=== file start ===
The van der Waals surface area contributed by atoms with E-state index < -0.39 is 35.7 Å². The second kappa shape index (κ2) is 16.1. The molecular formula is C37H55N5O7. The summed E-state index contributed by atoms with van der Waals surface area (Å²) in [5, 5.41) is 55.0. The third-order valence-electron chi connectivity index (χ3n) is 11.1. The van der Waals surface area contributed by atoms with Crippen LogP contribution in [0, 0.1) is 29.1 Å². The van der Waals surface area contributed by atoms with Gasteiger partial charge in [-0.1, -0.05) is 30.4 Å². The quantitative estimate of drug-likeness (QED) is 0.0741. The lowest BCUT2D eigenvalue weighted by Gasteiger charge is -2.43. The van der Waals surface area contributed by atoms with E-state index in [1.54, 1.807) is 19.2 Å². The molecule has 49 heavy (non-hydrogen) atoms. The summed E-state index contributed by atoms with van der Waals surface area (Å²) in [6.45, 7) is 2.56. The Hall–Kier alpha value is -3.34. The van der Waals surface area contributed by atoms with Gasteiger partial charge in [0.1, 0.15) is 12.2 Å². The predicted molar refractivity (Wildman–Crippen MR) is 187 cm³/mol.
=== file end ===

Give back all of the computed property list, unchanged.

The van der Waals surface area contributed by atoms with E-state index < -0.39 is 35.7 Å². The second kappa shape index (κ2) is 16.1. The molecular formula is C37H55N5O7. The summed E-state index contributed by atoms with van der Waals surface area (Å²) in [5, 5.41) is 55.0. The third-order valence-electron chi connectivity index (χ3n) is 11.1. The van der Waals surface area contributed by atoms with Crippen LogP contribution in [0, 0.1) is 29.1 Å². The van der Waals surface area contributed by atoms with Gasteiger partial charge in [-0.1, -0.05) is 30.4 Å². The quantitative estimate of drug-likeness (QED) is 0.0741. The lowest BCUT2D eigenvalue weighted by Gasteiger charge is -2.43. The van der Waals surface area contributed by atoms with E-state index in [1.54, 1.807) is 19.2 Å². The molecule has 49 heavy (non-hydrogen) atoms. The summed E-state index contributed by atoms with van der Waals surface area (Å²) in [6.45, 7) is 2.56. The Hall–Kier alpha value is -3.34. The van der Waals surface area contributed by atoms with Gasteiger partial charge in [0.1, 0.15) is 12.2 Å². The predicted molar refractivity (Wildman–Crippen MR) is 187 cm³/mol.